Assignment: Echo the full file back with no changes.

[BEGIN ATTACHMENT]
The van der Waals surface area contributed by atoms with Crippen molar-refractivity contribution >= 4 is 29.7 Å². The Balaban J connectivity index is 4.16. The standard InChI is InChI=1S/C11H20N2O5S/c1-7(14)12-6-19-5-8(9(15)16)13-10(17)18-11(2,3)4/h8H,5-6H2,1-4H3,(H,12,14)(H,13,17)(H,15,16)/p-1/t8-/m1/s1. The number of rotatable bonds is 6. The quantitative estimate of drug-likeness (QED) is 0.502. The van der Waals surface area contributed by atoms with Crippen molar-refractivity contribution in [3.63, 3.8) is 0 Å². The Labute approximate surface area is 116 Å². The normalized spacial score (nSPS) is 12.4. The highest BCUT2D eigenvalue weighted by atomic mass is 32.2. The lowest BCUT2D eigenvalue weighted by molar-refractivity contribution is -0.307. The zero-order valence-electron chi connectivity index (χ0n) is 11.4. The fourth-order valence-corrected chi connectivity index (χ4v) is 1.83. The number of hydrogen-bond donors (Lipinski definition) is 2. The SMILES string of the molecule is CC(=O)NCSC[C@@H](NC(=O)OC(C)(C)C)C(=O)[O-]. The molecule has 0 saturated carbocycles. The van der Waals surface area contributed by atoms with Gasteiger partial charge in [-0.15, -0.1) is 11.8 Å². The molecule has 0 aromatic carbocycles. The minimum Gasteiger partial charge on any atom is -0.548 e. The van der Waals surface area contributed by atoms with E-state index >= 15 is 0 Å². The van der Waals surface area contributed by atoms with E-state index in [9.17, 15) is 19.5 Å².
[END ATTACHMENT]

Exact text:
The van der Waals surface area contributed by atoms with Crippen molar-refractivity contribution >= 4 is 29.7 Å². The Balaban J connectivity index is 4.16. The standard InChI is InChI=1S/C11H20N2O5S/c1-7(14)12-6-19-5-8(9(15)16)13-10(17)18-11(2,3)4/h8H,5-6H2,1-4H3,(H,12,14)(H,13,17)(H,15,16)/p-1/t8-/m1/s1. The number of rotatable bonds is 6. The quantitative estimate of drug-likeness (QED) is 0.502. The van der Waals surface area contributed by atoms with Crippen molar-refractivity contribution in [3.63, 3.8) is 0 Å². The Labute approximate surface area is 116 Å². The normalized spacial score (nSPS) is 12.4. The highest BCUT2D eigenvalue weighted by atomic mass is 32.2. The lowest BCUT2D eigenvalue weighted by molar-refractivity contribution is -0.307. The zero-order valence-electron chi connectivity index (χ0n) is 11.4. The fourth-order valence-corrected chi connectivity index (χ4v) is 1.83. The number of hydrogen-bond donors (Lipinski definition) is 2. The SMILES string of the molecule is CC(=O)NCSC[C@@H](NC(=O)OC(C)(C)C)C(=O)[O-]. The molecule has 0 saturated carbocycles. The van der Waals surface area contributed by atoms with Gasteiger partial charge in [-0.15, -0.1) is 11.8 Å². The molecule has 0 aromatic carbocycles. The minimum Gasteiger partial charge on any atom is -0.548 e. The van der Waals surface area contributed by atoms with E-state index >= 15 is 0 Å². The van der Waals surface area contributed by atoms with E-state index in [9.17, 15) is 19.5 Å².